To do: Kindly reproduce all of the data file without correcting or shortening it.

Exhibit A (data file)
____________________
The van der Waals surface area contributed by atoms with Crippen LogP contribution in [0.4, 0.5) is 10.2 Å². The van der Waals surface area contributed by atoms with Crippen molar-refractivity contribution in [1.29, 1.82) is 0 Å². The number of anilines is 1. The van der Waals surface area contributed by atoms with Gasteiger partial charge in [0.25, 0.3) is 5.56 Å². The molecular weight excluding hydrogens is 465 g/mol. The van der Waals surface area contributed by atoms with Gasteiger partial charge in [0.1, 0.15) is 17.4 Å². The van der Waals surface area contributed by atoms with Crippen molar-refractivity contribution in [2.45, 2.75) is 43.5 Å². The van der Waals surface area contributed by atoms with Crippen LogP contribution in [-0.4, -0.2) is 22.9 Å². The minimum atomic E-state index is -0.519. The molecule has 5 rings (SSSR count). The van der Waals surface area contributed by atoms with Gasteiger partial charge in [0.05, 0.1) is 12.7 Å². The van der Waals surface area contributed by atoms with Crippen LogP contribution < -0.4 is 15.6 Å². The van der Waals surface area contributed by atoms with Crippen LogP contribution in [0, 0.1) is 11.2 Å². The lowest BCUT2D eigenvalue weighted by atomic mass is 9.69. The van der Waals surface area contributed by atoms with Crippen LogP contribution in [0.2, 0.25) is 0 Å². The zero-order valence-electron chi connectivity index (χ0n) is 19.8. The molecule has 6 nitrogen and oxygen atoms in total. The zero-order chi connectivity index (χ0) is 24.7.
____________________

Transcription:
The van der Waals surface area contributed by atoms with Crippen LogP contribution in [0.4, 0.5) is 10.2 Å². The van der Waals surface area contributed by atoms with Crippen molar-refractivity contribution in [1.29, 1.82) is 0 Å². The number of anilines is 1. The van der Waals surface area contributed by atoms with Gasteiger partial charge in [0.25, 0.3) is 5.56 Å². The molecular weight excluding hydrogens is 465 g/mol. The van der Waals surface area contributed by atoms with Gasteiger partial charge in [0.1, 0.15) is 17.4 Å². The van der Waals surface area contributed by atoms with Crippen molar-refractivity contribution in [2.45, 2.75) is 43.5 Å². The van der Waals surface area contributed by atoms with Crippen LogP contribution in [-0.4, -0.2) is 22.9 Å². The minimum atomic E-state index is -0.519. The molecule has 5 rings (SSSR count). The van der Waals surface area contributed by atoms with Gasteiger partial charge in [0.05, 0.1) is 12.7 Å². The van der Waals surface area contributed by atoms with Crippen LogP contribution < -0.4 is 15.6 Å². The van der Waals surface area contributed by atoms with Crippen LogP contribution in [0, 0.1) is 11.2 Å². The lowest BCUT2D eigenvalue weighted by atomic mass is 9.69. The van der Waals surface area contributed by atoms with Crippen LogP contribution in [0.2, 0.25) is 0 Å². The zero-order valence-electron chi connectivity index (χ0n) is 19.8. The molecule has 6 nitrogen and oxygen atoms in total. The zero-order chi connectivity index (χ0) is 24.7.